Table 4-25 presents the results of the CPI examinations performed on the convenience sample of dentate adults age 20 and older, showing the distribution of highest sextant scores for each site. Across all sites, the most frequent highest sextant score reflected the presence of 4 to 5 mm pockets; a threshold often used to denote possible periodontitis. Overall 40% of examinees had such pockets, and an additional 9% had deeper pockets, a sign of advanced disease. There was substantial variation across the sites, ranging from a low of 15% to a high of 59%. At 4 of the sites, the proportion of examinees with 4 mm or greater pockets, was more than the U.S. national figure of 22% but less than the figure of 54% for Native American Indians and Alaska Natives found in 1988-1994 (U.S. Department of Health and Human Services, 2000). Slightly more than half of all examinees did not have pockets this deep, but all examinees showed signs of gingival bleeding and/or calculus, conditions that can be alleviated with prophylaxes and improvement in oral hygiene behaviors. Table 4-25. CPI Examination Results Distribution of CPI Scores, by Site (Number examined)
Highest CPI Category 0—Healthy, no bleeding, no pockets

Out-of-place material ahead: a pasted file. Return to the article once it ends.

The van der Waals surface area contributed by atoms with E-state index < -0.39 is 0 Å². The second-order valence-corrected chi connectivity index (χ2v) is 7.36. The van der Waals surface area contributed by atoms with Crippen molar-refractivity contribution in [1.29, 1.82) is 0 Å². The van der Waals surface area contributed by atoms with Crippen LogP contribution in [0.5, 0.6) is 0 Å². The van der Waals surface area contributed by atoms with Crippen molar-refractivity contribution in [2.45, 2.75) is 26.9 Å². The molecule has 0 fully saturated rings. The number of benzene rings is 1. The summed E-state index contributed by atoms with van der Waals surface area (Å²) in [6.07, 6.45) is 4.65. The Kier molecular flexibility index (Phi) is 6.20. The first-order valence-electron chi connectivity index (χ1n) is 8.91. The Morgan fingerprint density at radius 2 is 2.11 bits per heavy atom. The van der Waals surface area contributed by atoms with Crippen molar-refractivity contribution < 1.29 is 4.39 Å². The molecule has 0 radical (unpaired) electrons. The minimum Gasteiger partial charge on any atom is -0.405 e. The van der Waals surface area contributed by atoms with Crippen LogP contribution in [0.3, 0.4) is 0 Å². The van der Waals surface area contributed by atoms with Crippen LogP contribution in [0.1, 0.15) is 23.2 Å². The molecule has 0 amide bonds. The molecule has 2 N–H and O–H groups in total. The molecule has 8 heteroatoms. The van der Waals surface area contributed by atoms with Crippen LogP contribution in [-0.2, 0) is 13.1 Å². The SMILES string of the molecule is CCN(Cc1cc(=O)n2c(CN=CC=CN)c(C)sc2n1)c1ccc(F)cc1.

1—Bleeding, no pockets
2—Calculus, no pockets
3—4 to 5 mm pockets 4—6 mm or greater pockets
Clinical Technical Performance
The clinical technical performance evaluations applied in these cases studied have been designed to determine the rate at which selected clinical procedures meet well-accepted criteria for acceptability. Although an “unacceptable” rating for one or more of the criteria evaluated in these measures normally represents failure in the context of a licensing examination or a dental school clinic, the rate at which such unacceptable performances occur in dental practice is unknown. For the evaluations of restorations reported here, results for therapists and dentists are reported separately. The intent is to establish local norms to which therapist performance can be compared in the absence of professional norms.
Published on Dec 20, 2011